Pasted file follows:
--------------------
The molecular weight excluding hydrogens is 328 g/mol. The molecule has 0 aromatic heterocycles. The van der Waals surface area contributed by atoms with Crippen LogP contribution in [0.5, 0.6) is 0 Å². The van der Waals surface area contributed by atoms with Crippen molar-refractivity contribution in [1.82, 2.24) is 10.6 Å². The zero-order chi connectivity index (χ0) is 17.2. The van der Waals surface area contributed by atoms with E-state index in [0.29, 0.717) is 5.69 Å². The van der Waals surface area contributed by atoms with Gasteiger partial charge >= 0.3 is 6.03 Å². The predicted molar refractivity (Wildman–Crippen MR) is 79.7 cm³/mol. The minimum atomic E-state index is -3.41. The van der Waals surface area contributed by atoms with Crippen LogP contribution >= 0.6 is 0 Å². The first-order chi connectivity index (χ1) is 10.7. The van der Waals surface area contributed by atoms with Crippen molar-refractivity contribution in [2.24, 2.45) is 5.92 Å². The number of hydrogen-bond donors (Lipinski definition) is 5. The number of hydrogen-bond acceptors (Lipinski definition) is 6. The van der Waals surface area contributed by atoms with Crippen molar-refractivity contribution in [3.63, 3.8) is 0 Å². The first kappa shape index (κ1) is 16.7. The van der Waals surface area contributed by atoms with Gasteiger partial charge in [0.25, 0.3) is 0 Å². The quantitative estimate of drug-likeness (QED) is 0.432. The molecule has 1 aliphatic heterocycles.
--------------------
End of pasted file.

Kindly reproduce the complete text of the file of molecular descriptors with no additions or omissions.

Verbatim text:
The molecular weight excluding hydrogens is 328 g/mol. The molecule has 0 aromatic heterocycles. The van der Waals surface area contributed by atoms with Crippen LogP contribution in [0.5, 0.6) is 0 Å². The van der Waals surface area contributed by atoms with Crippen molar-refractivity contribution in [1.82, 2.24) is 10.6 Å². The zero-order chi connectivity index (χ0) is 17.2. The van der Waals surface area contributed by atoms with E-state index in [0.29, 0.717) is 5.69 Å². The van der Waals surface area contributed by atoms with Gasteiger partial charge >= 0.3 is 6.03 Å². The predicted molar refractivity (Wildman–Crippen MR) is 79.7 cm³/mol. The minimum atomic E-state index is -3.41. The van der Waals surface area contributed by atoms with Crippen LogP contribution >= 0.6 is 0 Å². The first-order chi connectivity index (χ1) is 10.7. The van der Waals surface area contributed by atoms with Crippen molar-refractivity contribution in [2.24, 2.45) is 5.92 Å². The number of hydrogen-bond donors (Lipinski definition) is 5. The number of hydrogen-bond acceptors (Lipinski definition) is 6. The van der Waals surface area contributed by atoms with Crippen molar-refractivity contribution in [3.63, 3.8) is 0 Å². The first kappa shape index (κ1) is 16.7. The van der Waals surface area contributed by atoms with Gasteiger partial charge in [0.25, 0.3) is 0 Å². The quantitative estimate of drug-likeness (QED) is 0.432. The molecule has 1 aliphatic heterocycles.